I'VE BEGUN A DEJA-VU BLOG AT WWW.AIMEELIU.NET TO EXCAVATE AND EXTRACT ENTRIES ABOUT WRITING FROM PAST JOURNALS, TO SHAKE THEM OUT IN THE LIGHT OF TODAY AND SEE IF MY THOUGHTS BACK THEN (WHENEVER THAT MIGHT HAVE BEEN) STILL HOLD UP TODAY. HERE AT REDROOM, I'LL SHARE SOME OF THESE ENTRIES WITH YOU. FOR THE REST, PLEASE VISIT http://www.aimeeliu.net/blog.htm
For the past thirty years I've made a habit of writing a great many words that I will never read again. I’m not talking about transient notes -- grocery lists that get misplaced or reminders for a next great novel that sink, deservedly, between the sofa cushions. And plenty of words pass through the temporary gibberish of first, second, and sometimes twelfth story drafts before finding home in the waste basket. But the passages, the chapters, the volumes that I have no intention of re-reading belong to my journals.
They are proliferating as I get older. I now have in-progress handwritten journals, kept in a bedside drawer, plus crates of “completed” volumes filling several closets. I have notebooks with plans for the current novel, date books to remind me of memorable phone calls, a planner with sketches of new story lines and emerging characters. And this computer journal. All versions of Daily Themes.
Daily Themes was a college course I never took. I was studying art then, going to be a "New York painter," and gun-shy about any class that required as much discipline as I was pouring onto my canvasses. Discipline notwithstanding, a crisis of funding and inspiration ended my painting career within months after graduation and re-set my course as a writer. By then it was too late. Classmates who had taken Daily Themes were already on their way to becoming world-class screenwriters, novelists, and journalists. I knew I had missed a good thing.
But wait! Hadn’t I been keeping a journal since fifth grade? In Daily Themes, students were required to produce exactly that, a theme a day. Presumably they got weekends off for good behavior. Presumably these themes did get a reading or two in the course of class. But the central idea was to create the habit of writing, to develop the elusive "voice," and exercise the basics of beginning-middle-end structure. The topic hardly mattered, or the tone. An encounter at a bookstore or a dream about a cloned elephant worked equally well as fodder. The point was to learn to write right and write often, and to use the act of writing to discover what one had to say. Still, I consoled myself, the class was the equivalent of a personal trainer for someone who hated to exercise; I preferred to exercise alone.
I plunged back into journal writing with renewed vigor, and today it is still my personal writing workout. Composing a daily theme helps combat fear-of-white-paper syndrome, encourages a personal syntax, and forces me to think onto the page. It gives me practice, and practice, to rephrase the truism, is vital for anything even approaching perfection.
But if journals require discipline in writing, they make no outright demands on reading. How many times have I sat for an hour laboring over a description of my four-year-old son’s night terrors, or my father’s ninetieth birthday party, or my sense of abject helplessness in the face of my best friend’s cancer – only to close the journal and never look at these pages again. Perhaps that shows a certain laziness on my part, but I prefer to think of it as freedom. It means that the journal page is never frightening or daunting or critical. It turns the journal into a confidante who really never will tell.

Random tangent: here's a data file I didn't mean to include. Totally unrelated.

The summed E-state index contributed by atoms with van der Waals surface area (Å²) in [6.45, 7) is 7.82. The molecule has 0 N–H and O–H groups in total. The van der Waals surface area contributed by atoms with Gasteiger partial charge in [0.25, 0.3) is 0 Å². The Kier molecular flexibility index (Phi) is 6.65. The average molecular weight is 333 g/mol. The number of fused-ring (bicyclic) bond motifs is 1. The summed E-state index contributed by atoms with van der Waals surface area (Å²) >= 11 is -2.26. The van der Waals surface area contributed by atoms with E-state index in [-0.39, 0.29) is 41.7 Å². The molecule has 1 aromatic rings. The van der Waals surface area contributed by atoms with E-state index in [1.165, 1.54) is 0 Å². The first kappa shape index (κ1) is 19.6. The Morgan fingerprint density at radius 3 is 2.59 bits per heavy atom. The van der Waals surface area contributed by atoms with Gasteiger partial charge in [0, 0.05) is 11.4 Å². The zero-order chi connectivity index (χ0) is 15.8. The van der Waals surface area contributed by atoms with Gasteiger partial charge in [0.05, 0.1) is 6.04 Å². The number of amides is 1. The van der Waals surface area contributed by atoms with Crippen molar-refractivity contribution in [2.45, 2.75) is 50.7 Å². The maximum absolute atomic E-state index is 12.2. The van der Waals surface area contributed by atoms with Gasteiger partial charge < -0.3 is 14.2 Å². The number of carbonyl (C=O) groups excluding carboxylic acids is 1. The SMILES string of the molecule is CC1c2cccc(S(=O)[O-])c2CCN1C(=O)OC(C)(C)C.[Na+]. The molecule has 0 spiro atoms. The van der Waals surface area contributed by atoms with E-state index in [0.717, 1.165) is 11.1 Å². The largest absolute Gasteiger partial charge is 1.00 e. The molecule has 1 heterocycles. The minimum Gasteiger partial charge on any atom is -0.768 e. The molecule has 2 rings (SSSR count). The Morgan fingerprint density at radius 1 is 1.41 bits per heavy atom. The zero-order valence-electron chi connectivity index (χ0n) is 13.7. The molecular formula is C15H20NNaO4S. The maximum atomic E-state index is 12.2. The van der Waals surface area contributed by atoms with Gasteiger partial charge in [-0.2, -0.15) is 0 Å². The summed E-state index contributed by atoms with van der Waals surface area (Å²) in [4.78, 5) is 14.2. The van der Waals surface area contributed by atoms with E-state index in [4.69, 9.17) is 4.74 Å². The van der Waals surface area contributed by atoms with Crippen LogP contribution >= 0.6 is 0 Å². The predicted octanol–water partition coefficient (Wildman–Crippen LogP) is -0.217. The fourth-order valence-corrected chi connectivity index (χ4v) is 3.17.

Unless we want her to. Or unless she falls into the wrong hands. Or unless she's still around after we're gone. Because, inevitably, that is another part of the journal’s allure. Someone else just might read what we ourselves won’t. By then we might be famous -- or infamous. Or history may have heightened our casual themes’ importance. Perhaps, for example, it will matter that I am writing these words as America braces for war on Iraq. Today’s journals are tomorrow’s evidence and artifacts. In this respect, my daily themes comprise my testament.
But in another respect they are entirely of this moment. I write in my journal as I speak words I will never hear again, as I tour places I will never visit again, or view art that I will see only once in my lifetime. For the experience. For the memory. For the element of life that they give back to me, not in the reflection but in the doing. And, should I ever revisit them, it is the doing that will mean the most. It will flood back over and amaze me. How young I was, with nearly no gray in my hair, with my boy just eleven and in a new school, and my husband approaching the height of his career. Through this code of words I will see myself as I can't right now putting the very words down. I will see myself in my torn robe and nightshirt, indulging in the quiet of my morning house before the phone calls begin, the drone of traffic pouring down Westwood Boulevard, the sparrows bickering on the telephone wires high above my yard.
I know that if I ever read this again, I will appear to myself so young, even at forty-plus. I will smile nostalgically and shake my head. I know because, as I say, I have journals going back thirty years. And whatever I’ve told you up to this point, every now and then I do take a peek. Not to read, but to remember. However truncated, however lazy, however petulant, coded, or flawed, it's my life on these pages. This reflection, at least, has not leaked away with age.
Causes Aimee Liu Supports
PEN USA, Academy for Eating Disorders, Women for Women, UNICEF, Amnesty International